Handbook of Research on Crisis Leadership in Organizations
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Handbook of Research on Crisis Leadership in Organizations

Edited by Andrew J. DuBrin

With contributions from many of the leading researchers in the field, the Handbook of Research on Crisis Leadership in Organizations summarizes much of the theory, research, and opinion about various facets of crisis leadership in order to advance this emerging field. It recognizes that crises have become an almost inevitable part of organizational life, and describes how leaders can facilitate people getting through the crisis.
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Chapter 4: Charismatic leadership in crises: its origins and effects on performance

Michael D. Mumford, Paul J. Partlow and Kelsey E. Medeiros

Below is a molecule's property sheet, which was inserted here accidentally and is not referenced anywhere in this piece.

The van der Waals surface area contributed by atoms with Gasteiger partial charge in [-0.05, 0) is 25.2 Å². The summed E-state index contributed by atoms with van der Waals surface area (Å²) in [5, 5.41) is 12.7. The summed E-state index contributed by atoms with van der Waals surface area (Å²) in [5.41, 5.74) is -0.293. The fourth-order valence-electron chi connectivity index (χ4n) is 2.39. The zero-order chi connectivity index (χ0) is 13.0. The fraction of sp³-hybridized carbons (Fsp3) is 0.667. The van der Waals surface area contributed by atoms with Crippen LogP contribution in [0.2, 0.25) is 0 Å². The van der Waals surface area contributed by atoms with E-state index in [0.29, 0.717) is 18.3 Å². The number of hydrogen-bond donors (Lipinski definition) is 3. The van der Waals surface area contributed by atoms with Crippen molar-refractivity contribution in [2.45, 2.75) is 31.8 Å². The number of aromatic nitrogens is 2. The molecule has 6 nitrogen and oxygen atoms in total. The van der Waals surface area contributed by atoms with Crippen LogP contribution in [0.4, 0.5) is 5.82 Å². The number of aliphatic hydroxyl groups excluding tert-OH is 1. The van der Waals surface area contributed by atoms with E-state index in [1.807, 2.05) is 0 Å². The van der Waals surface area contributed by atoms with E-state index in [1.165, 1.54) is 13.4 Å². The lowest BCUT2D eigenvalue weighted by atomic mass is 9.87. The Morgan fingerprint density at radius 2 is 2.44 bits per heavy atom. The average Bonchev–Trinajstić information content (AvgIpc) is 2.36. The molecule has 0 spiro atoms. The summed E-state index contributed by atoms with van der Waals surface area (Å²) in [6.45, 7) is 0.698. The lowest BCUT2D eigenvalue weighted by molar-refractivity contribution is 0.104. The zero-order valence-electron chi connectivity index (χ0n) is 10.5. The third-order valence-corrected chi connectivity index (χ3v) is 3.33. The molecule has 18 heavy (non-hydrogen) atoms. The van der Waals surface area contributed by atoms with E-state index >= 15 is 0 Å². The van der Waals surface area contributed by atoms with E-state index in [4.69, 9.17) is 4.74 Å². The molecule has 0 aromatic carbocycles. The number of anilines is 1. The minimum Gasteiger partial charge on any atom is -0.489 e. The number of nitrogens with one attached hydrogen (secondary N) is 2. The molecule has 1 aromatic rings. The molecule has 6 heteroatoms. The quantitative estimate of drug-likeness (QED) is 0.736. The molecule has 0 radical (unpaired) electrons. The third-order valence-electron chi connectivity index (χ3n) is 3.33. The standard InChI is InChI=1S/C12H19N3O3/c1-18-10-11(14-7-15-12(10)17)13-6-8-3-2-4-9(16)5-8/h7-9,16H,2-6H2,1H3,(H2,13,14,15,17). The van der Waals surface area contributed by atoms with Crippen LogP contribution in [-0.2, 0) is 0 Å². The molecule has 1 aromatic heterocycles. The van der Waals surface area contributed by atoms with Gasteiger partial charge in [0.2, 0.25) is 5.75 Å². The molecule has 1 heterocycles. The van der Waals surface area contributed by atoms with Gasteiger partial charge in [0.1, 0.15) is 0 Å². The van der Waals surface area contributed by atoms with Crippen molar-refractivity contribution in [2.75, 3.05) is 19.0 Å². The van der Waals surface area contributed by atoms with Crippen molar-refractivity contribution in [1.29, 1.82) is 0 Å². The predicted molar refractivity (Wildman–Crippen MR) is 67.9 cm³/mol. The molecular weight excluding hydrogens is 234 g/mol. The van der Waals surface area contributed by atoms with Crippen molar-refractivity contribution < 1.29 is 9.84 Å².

One of the dominant models of leadership proposed over the years may be found in charismatic theory (Shamir, House, and Arthur, 1993; Yukl, 1999). Charismatic theory, like transformational theory, was intended to account for incidents of exceptional leader performance – incidents of effective performance that could not be accounted for by more traditional constructs such as consideration, initializing structure, participation, and change management (Yukl, 2002). Although many attributes influence people’s perception of charisma, for example attractiveness, communications skills, and prior performance (Rowold and Heintz, 2007), the basis for charismatic leadership has been held to lie in the leader’s formulation and articulation of a viable vision or image of the future (House, 1977; Conger and Kanungo, 1988). Recent work has begun to examine both how people formulate viable visions (Strange and Mumford, 2005) and different styles by which viable visions might be formulated (Hunter, Cushenbery, Thorough good, Johnson, and Ligon, 2011). These styles of vision formation are commonly described (Mumford, 2006) as charismatic (future orientation), ideological (past oriented) and pragmatic (present oriented).Not only do multiple styles of charismatic, or outstanding, leadership appear to exist, it is also clear that when people are confronted with crises they seek out charismatic, ideological, or pragmatic visions (Hunt, Boal, and Dodge, 1999).

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